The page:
Mr McCallan: The event's purpose is to look at what the Forum for Local Government and the Arts can do.  It is a combination of arts officers and elected members, and requires a little bit of sustainable investment.  So, we are looking at that because a dynamic intervention of its type would lead to better responses.  People have said that there is such a geographic, cultural and traditional range of elements in the creative economy, and we need that evidence from the ground.  One of our jobs is to draw that evidence together.  By accident rather than design, we are able to speak from a position of having knowledge through experience.  That is because this is a sector about which we are collectively and purposefully very passionate.  It does not always follow that, at any level, you will get universal purpose and passion, but we will try.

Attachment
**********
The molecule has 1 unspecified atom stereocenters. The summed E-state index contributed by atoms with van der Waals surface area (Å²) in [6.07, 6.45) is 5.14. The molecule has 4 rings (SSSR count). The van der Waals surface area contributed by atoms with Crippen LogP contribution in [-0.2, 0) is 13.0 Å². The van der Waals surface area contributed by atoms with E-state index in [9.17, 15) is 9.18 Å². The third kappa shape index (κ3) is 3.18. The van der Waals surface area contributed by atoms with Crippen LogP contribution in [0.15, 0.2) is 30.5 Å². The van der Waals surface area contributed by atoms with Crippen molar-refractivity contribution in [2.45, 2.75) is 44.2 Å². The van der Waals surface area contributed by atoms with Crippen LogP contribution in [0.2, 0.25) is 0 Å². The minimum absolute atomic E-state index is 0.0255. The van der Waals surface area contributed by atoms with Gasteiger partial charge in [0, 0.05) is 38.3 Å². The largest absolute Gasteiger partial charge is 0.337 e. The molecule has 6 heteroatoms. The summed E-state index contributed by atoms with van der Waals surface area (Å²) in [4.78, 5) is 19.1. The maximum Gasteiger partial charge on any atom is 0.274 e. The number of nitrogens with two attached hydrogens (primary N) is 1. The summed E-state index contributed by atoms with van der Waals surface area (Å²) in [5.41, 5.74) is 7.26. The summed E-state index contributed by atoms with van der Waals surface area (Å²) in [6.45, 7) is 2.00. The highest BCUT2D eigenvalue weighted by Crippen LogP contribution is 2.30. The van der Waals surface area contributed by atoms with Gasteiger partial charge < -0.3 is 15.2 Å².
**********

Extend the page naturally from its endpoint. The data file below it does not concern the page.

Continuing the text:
The Chairperson: Thank you. Karine, as the European officer, will you tell us specifically what you do and whether you have come across any opportunities that are perhaps not being taken up by local councils here?

 

Ms McGuckin: As you remarked, the take-up of European funding is very different from one area to the other, and some are very proactive.  It can be because some people do not have the necessary resources to take it up.  However, the opportunities are there, and it is all about being imaginative in what you propose.  There are a number of opportunities under CIIF, which is not European-funded, and you have ERASMUS, Leonardo and other programmes to tap into.  There are cross-border opportunities as well with INTERREG, and, in the next round of European funding, we are looking at making sure that the sector is well provided for.